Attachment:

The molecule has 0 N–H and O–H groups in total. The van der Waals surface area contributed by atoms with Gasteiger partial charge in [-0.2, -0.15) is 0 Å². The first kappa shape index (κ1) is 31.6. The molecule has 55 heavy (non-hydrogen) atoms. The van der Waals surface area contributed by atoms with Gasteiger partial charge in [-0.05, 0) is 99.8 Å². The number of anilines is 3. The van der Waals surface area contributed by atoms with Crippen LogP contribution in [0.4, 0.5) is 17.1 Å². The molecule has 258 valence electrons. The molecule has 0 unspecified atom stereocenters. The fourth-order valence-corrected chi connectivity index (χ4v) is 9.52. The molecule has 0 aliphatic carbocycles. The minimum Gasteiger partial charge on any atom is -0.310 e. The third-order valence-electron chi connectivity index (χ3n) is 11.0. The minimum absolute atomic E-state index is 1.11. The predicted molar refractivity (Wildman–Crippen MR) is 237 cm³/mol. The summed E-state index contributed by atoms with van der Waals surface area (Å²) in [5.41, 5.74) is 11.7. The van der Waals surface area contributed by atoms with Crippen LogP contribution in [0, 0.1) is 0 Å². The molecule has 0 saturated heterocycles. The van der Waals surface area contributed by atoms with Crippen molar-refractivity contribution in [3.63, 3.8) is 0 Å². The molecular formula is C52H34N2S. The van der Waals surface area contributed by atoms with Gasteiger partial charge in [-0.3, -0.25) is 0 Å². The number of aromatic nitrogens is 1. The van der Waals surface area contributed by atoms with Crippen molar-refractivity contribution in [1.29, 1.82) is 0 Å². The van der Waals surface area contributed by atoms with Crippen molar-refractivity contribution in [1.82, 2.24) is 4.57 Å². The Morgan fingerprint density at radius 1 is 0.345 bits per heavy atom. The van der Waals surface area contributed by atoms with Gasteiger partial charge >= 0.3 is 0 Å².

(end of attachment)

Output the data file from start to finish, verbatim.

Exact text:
The molecule has 0 N–H and O–H groups in total. The van der Waals surface area contributed by atoms with Gasteiger partial charge in [-0.2, -0.15) is 0 Å². The first kappa shape index (κ1) is 31.6. The molecule has 55 heavy (non-hydrogen) atoms. The van der Waals surface area contributed by atoms with Gasteiger partial charge in [-0.05, 0) is 99.8 Å². The number of anilines is 3. The van der Waals surface area contributed by atoms with Crippen LogP contribution in [0.4, 0.5) is 17.1 Å². The molecule has 258 valence electrons. The molecule has 0 unspecified atom stereocenters. The fourth-order valence-corrected chi connectivity index (χ4v) is 9.52. The molecule has 0 aliphatic carbocycles. The minimum Gasteiger partial charge on any atom is -0.310 e. The third-order valence-electron chi connectivity index (χ3n) is 11.0. The minimum absolute atomic E-state index is 1.11. The predicted molar refractivity (Wildman–Crippen MR) is 237 cm³/mol. The summed E-state index contributed by atoms with van der Waals surface area (Å²) in [5.41, 5.74) is 11.7. The van der Waals surface area contributed by atoms with Crippen LogP contribution in [0, 0.1) is 0 Å². The molecule has 0 saturated heterocycles. The van der Waals surface area contributed by atoms with Crippen molar-refractivity contribution in [3.63, 3.8) is 0 Å². The molecular formula is C52H34N2S. The van der Waals surface area contributed by atoms with Gasteiger partial charge in [-0.3, -0.25) is 0 Å². The number of aromatic nitrogens is 1. The van der Waals surface area contributed by atoms with Crippen molar-refractivity contribution in [1.29, 1.82) is 0 Å². The van der Waals surface area contributed by atoms with Crippen molar-refractivity contribution in [1.82, 2.24) is 4.57 Å². The Morgan fingerprint density at radius 1 is 0.345 bits per heavy atom. The van der Waals surface area contributed by atoms with Gasteiger partial charge >= 0.3 is 0 Å².